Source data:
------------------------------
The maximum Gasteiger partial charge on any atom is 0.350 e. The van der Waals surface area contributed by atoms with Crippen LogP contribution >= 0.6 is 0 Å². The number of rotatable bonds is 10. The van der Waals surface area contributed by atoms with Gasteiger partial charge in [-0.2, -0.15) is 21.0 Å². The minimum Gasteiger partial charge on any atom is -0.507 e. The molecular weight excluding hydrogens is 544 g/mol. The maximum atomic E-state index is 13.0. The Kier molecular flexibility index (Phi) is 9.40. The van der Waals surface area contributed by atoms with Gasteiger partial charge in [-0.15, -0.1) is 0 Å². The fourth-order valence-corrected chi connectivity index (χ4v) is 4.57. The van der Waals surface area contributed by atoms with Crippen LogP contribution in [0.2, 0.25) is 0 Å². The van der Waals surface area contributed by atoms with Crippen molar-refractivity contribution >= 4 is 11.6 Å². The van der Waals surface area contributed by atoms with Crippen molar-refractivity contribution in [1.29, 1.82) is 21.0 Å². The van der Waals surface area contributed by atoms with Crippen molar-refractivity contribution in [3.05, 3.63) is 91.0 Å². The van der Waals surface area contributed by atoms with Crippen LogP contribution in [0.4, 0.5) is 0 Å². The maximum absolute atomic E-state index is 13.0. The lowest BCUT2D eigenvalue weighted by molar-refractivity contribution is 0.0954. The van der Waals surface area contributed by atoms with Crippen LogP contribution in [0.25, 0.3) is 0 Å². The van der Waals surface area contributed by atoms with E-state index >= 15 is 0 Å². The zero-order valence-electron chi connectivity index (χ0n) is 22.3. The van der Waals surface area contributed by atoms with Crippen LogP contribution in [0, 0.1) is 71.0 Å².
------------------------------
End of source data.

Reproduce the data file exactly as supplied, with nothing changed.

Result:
The maximum Gasteiger partial charge on any atom is 0.350 e. The van der Waals surface area contributed by atoms with Crippen LogP contribution >= 0.6 is 0 Å². The number of rotatable bonds is 10. The van der Waals surface area contributed by atoms with Gasteiger partial charge in [-0.2, -0.15) is 21.0 Å². The minimum Gasteiger partial charge on any atom is -0.507 e. The molecular weight excluding hydrogens is 544 g/mol. The maximum atomic E-state index is 13.0. The Kier molecular flexibility index (Phi) is 9.40. The van der Waals surface area contributed by atoms with Gasteiger partial charge in [-0.15, -0.1) is 0 Å². The fourth-order valence-corrected chi connectivity index (χ4v) is 4.57. The van der Waals surface area contributed by atoms with Crippen LogP contribution in [0.2, 0.25) is 0 Å². The van der Waals surface area contributed by atoms with Crippen molar-refractivity contribution >= 4 is 11.6 Å². The van der Waals surface area contributed by atoms with Crippen molar-refractivity contribution in [1.29, 1.82) is 21.0 Å². The van der Waals surface area contributed by atoms with Crippen molar-refractivity contribution in [3.05, 3.63) is 91.0 Å². The van der Waals surface area contributed by atoms with Crippen LogP contribution in [0.4, 0.5) is 0 Å². The maximum absolute atomic E-state index is 13.0. The lowest BCUT2D eigenvalue weighted by molar-refractivity contribution is 0.0954. The van der Waals surface area contributed by atoms with Crippen LogP contribution in [0.25, 0.3) is 0 Å². The van der Waals surface area contributed by atoms with E-state index >= 15 is 0 Å². The zero-order valence-electron chi connectivity index (χ0n) is 22.3. The van der Waals surface area contributed by atoms with Crippen LogP contribution in [0, 0.1) is 71.0 Å².